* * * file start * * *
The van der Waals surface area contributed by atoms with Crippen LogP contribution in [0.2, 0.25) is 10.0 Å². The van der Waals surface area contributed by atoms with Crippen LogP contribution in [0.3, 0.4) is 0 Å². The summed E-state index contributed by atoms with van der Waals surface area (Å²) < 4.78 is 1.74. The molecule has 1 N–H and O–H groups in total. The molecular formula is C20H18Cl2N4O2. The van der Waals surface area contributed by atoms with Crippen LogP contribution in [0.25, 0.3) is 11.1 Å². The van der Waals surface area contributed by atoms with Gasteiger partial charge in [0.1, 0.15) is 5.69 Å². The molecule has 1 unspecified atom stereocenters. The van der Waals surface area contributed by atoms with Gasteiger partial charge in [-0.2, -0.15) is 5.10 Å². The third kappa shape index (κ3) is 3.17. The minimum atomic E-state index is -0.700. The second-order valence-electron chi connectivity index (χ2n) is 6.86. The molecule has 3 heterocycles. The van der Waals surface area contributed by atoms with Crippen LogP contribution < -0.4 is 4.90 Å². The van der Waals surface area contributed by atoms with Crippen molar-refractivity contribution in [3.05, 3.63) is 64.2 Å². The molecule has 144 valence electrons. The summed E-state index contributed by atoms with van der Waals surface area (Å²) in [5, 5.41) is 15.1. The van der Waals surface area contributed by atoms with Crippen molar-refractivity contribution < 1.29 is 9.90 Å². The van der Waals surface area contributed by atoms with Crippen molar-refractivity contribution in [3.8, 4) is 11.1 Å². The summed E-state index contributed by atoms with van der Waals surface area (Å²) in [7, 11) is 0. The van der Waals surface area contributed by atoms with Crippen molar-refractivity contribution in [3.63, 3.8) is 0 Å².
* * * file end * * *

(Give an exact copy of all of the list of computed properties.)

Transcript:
The van der Waals surface area contributed by atoms with Crippen LogP contribution in [0.2, 0.25) is 10.0 Å². The van der Waals surface area contributed by atoms with Crippen LogP contribution in [0.3, 0.4) is 0 Å². The summed E-state index contributed by atoms with van der Waals surface area (Å²) < 4.78 is 1.74. The molecule has 1 N–H and O–H groups in total. The molecular formula is C20H18Cl2N4O2. The van der Waals surface area contributed by atoms with Crippen LogP contribution in [0.25, 0.3) is 11.1 Å². The van der Waals surface area contributed by atoms with Gasteiger partial charge in [0.1, 0.15) is 5.69 Å². The molecule has 1 unspecified atom stereocenters. The van der Waals surface area contributed by atoms with Gasteiger partial charge in [-0.2, -0.15) is 5.10 Å². The third kappa shape index (κ3) is 3.17. The minimum atomic E-state index is -0.700. The second-order valence-electron chi connectivity index (χ2n) is 6.86. The molecule has 3 heterocycles. The van der Waals surface area contributed by atoms with Crippen LogP contribution < -0.4 is 4.90 Å². The van der Waals surface area contributed by atoms with Crippen molar-refractivity contribution in [3.05, 3.63) is 64.2 Å². The molecule has 144 valence electrons. The summed E-state index contributed by atoms with van der Waals surface area (Å²) in [5, 5.41) is 15.1. The van der Waals surface area contributed by atoms with Crippen molar-refractivity contribution < 1.29 is 9.90 Å². The van der Waals surface area contributed by atoms with Crippen molar-refractivity contribution in [3.8, 4) is 11.1 Å². The summed E-state index contributed by atoms with van der Waals surface area (Å²) in [7, 11) is 0. The van der Waals surface area contributed by atoms with Crippen molar-refractivity contribution in [3.63, 3.8) is 0 Å².